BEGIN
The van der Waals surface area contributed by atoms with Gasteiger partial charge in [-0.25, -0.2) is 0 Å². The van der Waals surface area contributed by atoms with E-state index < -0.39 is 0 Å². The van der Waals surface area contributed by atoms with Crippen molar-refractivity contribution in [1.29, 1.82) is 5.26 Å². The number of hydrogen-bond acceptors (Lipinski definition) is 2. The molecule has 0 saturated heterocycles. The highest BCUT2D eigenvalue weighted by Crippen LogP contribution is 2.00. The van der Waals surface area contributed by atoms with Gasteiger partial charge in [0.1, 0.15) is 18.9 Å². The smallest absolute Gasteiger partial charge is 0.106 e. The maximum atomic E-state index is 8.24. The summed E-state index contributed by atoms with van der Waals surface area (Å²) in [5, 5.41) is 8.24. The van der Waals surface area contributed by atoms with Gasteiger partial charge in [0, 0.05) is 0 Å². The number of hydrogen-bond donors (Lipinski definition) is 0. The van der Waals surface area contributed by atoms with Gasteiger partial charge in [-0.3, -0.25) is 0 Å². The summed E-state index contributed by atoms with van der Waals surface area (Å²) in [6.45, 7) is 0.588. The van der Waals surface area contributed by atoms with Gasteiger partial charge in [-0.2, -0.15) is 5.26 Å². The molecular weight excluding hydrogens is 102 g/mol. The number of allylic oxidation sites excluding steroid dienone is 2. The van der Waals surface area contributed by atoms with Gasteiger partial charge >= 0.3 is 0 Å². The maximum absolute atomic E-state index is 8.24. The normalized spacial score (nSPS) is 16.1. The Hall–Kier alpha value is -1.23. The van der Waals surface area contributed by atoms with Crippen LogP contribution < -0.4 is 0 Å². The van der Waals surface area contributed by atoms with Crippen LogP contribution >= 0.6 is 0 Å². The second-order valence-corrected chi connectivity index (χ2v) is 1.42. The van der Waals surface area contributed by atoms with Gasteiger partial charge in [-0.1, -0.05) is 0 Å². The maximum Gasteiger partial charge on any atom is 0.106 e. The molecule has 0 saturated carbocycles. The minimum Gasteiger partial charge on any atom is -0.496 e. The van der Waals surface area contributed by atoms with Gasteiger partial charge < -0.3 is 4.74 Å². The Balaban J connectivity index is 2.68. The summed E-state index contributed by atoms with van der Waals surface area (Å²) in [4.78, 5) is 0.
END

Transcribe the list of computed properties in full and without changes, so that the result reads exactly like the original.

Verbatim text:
The van der Waals surface area contributed by atoms with Gasteiger partial charge in [-0.25, -0.2) is 0 Å². The van der Waals surface area contributed by atoms with E-state index < -0.39 is 0 Å². The van der Waals surface area contributed by atoms with Crippen molar-refractivity contribution in [1.29, 1.82) is 5.26 Å². The number of hydrogen-bond acceptors (Lipinski definition) is 2. The molecule has 0 saturated heterocycles. The highest BCUT2D eigenvalue weighted by Crippen LogP contribution is 2.00. The van der Waals surface area contributed by atoms with Gasteiger partial charge in [0.1, 0.15) is 18.9 Å². The smallest absolute Gasteiger partial charge is 0.106 e. The maximum atomic E-state index is 8.24. The summed E-state index contributed by atoms with van der Waals surface area (Å²) in [5, 5.41) is 8.24. The van der Waals surface area contributed by atoms with Gasteiger partial charge in [0, 0.05) is 0 Å². The number of hydrogen-bond donors (Lipinski definition) is 0. The van der Waals surface area contributed by atoms with Gasteiger partial charge in [-0.3, -0.25) is 0 Å². The summed E-state index contributed by atoms with van der Waals surface area (Å²) in [6.45, 7) is 0.588. The van der Waals surface area contributed by atoms with Gasteiger partial charge in [-0.2, -0.15) is 5.26 Å². The molecular weight excluding hydrogens is 102 g/mol. The number of allylic oxidation sites excluding steroid dienone is 2. The van der Waals surface area contributed by atoms with Gasteiger partial charge >= 0.3 is 0 Å². The maximum absolute atomic E-state index is 8.24. The normalized spacial score (nSPS) is 16.1. The Hall–Kier alpha value is -1.23. The van der Waals surface area contributed by atoms with Crippen LogP contribution < -0.4 is 0 Å². The van der Waals surface area contributed by atoms with Crippen LogP contribution >= 0.6 is 0 Å². The second-order valence-corrected chi connectivity index (χ2v) is 1.42. The van der Waals surface area contributed by atoms with Gasteiger partial charge in [-0.1, -0.05) is 0 Å². The maximum Gasteiger partial charge on any atom is 0.106 e. The molecule has 0 saturated carbocycles. The minimum Gasteiger partial charge on any atom is -0.496 e. The van der Waals surface area contributed by atoms with Gasteiger partial charge < -0.3 is 4.74 Å². The Balaban J connectivity index is 2.68. The summed E-state index contributed by atoms with van der Waals surface area (Å²) in [4.78, 5) is 0.